A Smart Buy? Schools Weigh Advertising Policy


In December, an article in USA Today told the story of a San Diego area high school calculus teacher who, when faced with an almost one-third cut in funds available for supplies, turned to selling ads on his tests one line on the footer of each page to offset the printing costs.

It is a thought-provoking premise and one that is even more relevant as the Alexandria School Board puts the finishing touches on an updated and standardized policy on advertisements in the citys schools.

The process, 15 months in the making, has been slowed by and has spanned the departure of one superintendent, the tenure of an interim superintendent and the search for a long-term replacement that culminated in the hiring of Morton Sherman last year.

And, facing the current economic realities in Alexandria and the rest of the country, the process may be coming to an end at just the right time.

Although there are no new, concrete standards regulating the advertisements, sponsorships or commercial partnerships in Alexandrias schools, they could be coming within a month or so, board member Scott Newsham explained.

The process began in 2007 after Newsham asked the superintendent at the time whether the guidelines for advertising were in harmony with the boards policy.

When the Board realized that the existing policy prohibited any advertising in Alexandria City Public Schools (ACPS) and that it had been occurring anyway, Newsham said the board then put together an ad hoc committee to look into reviewing and updating the policy.

With the superintendent turnover, Newsham said much of the boards time and energy was diverted from following up on an advertising policy to finding a new superintendent.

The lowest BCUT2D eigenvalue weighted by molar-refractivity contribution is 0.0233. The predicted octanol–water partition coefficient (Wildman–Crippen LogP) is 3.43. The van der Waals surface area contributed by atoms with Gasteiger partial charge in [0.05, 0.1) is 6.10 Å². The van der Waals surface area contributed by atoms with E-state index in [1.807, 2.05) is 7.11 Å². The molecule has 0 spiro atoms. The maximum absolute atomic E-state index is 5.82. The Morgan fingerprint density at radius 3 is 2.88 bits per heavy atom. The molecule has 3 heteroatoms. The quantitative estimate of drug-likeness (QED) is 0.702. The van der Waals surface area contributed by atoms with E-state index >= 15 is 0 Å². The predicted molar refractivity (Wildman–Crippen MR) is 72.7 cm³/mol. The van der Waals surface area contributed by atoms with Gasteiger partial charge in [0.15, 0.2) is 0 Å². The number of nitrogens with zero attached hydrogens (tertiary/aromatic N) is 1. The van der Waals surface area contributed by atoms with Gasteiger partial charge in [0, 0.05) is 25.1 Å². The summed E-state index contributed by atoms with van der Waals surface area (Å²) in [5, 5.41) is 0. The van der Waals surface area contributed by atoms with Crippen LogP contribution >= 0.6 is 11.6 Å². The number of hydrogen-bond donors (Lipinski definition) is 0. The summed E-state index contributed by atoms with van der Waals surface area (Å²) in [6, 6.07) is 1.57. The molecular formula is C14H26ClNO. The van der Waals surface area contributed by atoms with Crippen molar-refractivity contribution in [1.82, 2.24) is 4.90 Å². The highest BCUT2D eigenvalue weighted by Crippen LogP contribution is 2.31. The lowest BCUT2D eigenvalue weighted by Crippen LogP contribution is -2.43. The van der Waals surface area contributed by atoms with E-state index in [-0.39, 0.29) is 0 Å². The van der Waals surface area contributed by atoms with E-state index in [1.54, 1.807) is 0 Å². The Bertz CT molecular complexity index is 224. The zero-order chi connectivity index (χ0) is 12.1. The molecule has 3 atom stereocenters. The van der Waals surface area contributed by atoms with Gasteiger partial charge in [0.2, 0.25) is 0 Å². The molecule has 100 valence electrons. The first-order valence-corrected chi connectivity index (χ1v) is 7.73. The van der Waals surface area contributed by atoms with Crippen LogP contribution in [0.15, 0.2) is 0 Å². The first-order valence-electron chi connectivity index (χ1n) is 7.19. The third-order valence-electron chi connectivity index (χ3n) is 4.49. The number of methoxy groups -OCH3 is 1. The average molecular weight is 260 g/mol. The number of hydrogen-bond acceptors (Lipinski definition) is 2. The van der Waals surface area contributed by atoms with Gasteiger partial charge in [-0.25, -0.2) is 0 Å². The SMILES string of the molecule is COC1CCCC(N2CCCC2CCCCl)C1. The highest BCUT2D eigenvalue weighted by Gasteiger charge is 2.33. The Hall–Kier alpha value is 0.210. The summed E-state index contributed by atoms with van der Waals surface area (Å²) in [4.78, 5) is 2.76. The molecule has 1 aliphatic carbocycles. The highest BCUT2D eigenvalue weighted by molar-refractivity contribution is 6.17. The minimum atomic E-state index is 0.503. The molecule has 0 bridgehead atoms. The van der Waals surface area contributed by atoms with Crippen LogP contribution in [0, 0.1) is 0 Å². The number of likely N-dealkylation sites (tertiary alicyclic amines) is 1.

The original policy dated back several decades to a time when school officials thought any advertising was inappropriate, ACPS Assistant Superintendent John Porter said.

According to Virginia code 22.1-89.4, Each school board shall develop and implement, and may, from time to time, revise, a policy relating to commercial, promotional, and corporate partnerships and sponsorships involving the public schools within the division.

In this case, the board is moving to revise the existing policy with a goal of fostering more and better relationships with Alexandrias business community, Newsham said.

In the past, sponsorships involving things like drama handbills, student newspaper advertisements and T.C. Williams invitational track meets came on an as-needed basis. Standardizing the policy and regulations will now make opportunities more open and accessible, Porter said.

Once the board sets the new policy, ACPS staff will be able to go about developing their regulations along those guidelines, Porter said.

But, while the principal at the San Diego school said hed received mixed reaction on the matter, Porter said that in all likelihood and optimism it would not get to that point here.
I dont envision that being allowed by the policy or through any potential regulations, Porter said. Hopefully the economy will not get anyone [here] to that level of necessity.